Margie grows up knowing the Filipino words for objects, a few body parts, and people: kalamansi, adobo, lola. She also knows that the prefix mag- when accompanied by a verb in English renders the verb Filipino- “mag-toothbrush ka na” – especially when commands are given. She knows basic greetings like “Kumusta” and “Magandang Umaga” and “Salamat”. She watches a few Filipino movies but her household does not subscribe to the Filipino channel so she is not familiar with “Wowowee” (a Philippine variety show broadcast on ABS-CBN) nor addicted to any Filipino soap operas. Her mother tells her “Mahal Kita”.

It is in college that life changes for Margie Louella. To learn more about her identity, she enrols in a Filipino/Tagalog class. She watches Filipino plays on identity by Teatro ng Tanan; one is entitled "Tunggalian” (Conflict); and the other is based on Freddie Aguilar’s song “Anak.” As she dances the Tinikling at the Philippine Cultural Night (PCN) at her university, she also learns the favourite PCN word- diwa or “spirit.” She becomes fascinated with the word saing... sinaing (cooked rice), magsaing (to cook rice)- ah, there is a Filipino word for cooking rice, and many words about rice. She tries to learn the baybayin and considers getting a tattoo word “Malaya” (“Free”). She becomes aware of student issues and joins the campaign for Filipino American Studies and American Studies. She learns about the Filipino American history and the struggle of the farm workers. She becomes more involved in community organizing. At the Filipino Community Center, she greets the older people with “Kamusta po kayo?”

Margie Louella joins a Filipino American Political group. As her Political consciousness grows, she learns the word “hustisya,” and in political rallies can shout: “Makibaka, huwag matakot” (Struggle, Do not be Afraid!) and “Ibagsak!” (Down!). However, when one speaks to her in Filipino, her conversational ability is limited to five minutes. Margie Louella travels to the Philippines three times: First, to visit family, during the Christmas holiday season. She notices her relatives straining to speak to her in English. Second, she returns for three weeks, spending half the time with her family and the other half volunteering with Karapatan (literally “Rights”), a human rights organization.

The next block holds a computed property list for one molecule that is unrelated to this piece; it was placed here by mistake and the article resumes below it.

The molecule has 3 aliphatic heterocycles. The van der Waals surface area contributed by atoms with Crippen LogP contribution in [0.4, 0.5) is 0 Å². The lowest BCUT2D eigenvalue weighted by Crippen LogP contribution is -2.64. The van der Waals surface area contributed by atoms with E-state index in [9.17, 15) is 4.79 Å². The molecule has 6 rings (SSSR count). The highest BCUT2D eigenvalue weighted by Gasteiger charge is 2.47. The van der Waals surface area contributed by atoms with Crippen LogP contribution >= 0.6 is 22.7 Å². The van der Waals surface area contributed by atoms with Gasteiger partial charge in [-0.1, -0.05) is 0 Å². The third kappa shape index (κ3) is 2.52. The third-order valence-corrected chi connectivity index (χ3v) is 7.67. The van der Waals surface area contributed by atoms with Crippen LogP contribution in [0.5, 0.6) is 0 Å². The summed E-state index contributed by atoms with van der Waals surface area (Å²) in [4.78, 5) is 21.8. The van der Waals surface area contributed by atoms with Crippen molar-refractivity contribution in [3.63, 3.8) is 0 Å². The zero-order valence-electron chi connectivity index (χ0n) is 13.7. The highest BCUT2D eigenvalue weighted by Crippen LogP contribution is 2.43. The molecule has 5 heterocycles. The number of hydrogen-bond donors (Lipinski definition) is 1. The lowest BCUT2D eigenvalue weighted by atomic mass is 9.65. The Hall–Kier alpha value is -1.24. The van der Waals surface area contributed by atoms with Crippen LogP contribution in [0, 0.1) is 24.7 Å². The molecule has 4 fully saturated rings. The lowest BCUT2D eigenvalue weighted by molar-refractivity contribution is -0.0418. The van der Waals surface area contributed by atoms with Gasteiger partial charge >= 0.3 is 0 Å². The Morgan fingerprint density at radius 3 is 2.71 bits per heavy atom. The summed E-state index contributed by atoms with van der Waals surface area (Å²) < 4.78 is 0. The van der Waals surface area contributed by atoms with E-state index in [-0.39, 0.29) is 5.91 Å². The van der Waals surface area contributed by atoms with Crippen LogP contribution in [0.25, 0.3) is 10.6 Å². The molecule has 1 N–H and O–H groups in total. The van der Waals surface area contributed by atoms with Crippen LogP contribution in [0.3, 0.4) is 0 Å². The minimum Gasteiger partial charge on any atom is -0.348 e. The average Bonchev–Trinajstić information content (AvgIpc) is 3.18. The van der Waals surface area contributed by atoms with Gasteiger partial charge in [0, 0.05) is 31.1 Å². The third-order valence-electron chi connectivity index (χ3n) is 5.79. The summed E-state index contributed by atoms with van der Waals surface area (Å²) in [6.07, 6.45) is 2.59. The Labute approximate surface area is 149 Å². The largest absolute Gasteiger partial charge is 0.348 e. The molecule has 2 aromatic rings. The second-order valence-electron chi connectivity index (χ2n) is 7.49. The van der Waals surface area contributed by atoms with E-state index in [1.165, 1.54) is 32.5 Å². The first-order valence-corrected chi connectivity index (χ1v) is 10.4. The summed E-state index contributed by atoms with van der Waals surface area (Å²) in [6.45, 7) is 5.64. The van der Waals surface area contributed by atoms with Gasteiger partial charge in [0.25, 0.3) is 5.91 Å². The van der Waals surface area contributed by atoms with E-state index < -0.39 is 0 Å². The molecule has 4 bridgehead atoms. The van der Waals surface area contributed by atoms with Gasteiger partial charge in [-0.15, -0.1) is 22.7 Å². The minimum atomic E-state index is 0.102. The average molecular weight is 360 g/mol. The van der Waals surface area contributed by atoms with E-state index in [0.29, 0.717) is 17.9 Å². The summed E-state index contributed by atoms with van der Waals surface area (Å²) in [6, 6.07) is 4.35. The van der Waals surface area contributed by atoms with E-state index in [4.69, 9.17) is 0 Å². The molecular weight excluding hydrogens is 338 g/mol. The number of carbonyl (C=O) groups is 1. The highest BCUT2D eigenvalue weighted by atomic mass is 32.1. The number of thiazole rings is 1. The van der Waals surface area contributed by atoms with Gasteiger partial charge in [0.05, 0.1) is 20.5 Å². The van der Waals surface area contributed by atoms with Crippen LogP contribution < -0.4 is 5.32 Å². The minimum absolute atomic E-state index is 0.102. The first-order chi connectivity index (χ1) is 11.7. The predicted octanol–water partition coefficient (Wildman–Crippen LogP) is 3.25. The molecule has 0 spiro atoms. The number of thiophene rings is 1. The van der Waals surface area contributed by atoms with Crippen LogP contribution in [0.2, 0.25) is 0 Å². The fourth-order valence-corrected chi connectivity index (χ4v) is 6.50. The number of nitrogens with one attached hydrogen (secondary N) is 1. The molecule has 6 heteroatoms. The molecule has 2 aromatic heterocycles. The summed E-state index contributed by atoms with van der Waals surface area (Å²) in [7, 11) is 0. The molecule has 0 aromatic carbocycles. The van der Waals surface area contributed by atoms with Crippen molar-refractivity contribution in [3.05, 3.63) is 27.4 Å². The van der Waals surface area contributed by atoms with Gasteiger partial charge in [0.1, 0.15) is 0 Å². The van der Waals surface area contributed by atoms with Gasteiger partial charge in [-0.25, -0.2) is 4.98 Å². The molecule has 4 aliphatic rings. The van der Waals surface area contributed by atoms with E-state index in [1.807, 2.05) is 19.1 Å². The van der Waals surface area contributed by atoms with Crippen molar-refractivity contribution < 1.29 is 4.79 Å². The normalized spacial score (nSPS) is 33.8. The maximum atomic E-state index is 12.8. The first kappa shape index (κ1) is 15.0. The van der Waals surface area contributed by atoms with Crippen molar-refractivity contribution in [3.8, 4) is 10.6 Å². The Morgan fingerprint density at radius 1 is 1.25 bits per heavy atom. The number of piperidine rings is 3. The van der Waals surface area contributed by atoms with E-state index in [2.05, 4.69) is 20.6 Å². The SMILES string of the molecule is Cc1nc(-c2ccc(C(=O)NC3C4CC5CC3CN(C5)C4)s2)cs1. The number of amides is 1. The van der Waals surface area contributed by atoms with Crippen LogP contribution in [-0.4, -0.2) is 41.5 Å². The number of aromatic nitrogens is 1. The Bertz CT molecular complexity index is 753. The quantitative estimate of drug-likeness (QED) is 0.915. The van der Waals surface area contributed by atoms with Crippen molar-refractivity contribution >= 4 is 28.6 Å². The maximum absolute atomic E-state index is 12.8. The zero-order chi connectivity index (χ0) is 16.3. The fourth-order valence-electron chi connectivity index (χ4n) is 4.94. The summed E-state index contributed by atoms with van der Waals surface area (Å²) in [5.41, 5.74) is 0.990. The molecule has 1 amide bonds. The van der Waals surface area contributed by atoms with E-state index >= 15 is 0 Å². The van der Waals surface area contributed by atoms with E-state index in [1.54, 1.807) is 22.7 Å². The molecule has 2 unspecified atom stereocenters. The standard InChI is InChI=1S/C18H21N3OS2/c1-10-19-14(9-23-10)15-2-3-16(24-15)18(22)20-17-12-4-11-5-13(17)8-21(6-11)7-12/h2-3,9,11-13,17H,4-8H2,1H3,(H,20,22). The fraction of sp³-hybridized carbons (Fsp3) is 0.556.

However, when she attends a celebration hosted by the Amando V. Hernandez foundation (a non-government organization that gives writing workshops to workers and peasants) and listens to Filipino poetry, she realizes one thing - she does not know Filipino. She says to herself, “I do not want to end up like this... a person who does not know Inang Wika (Mother language).” On her third visit, she stays for five months, spending most of her time with peasant communities in the countryside. She learns more about the struggle of the Filipino people ----and calls it “paglalamay sa dilim” (“to work in the darkness of night”). She learns to sing songs such as “Rosas ng Digma” (the rose of war). She is touched as she leaves the community when they give her a despedida for her maligayang paglalakbay (Happy travels). Back in the United States, she corresponds with people in the Philippines. Through numerous exchanges of letters and e-mails, she learns more about written Filipino.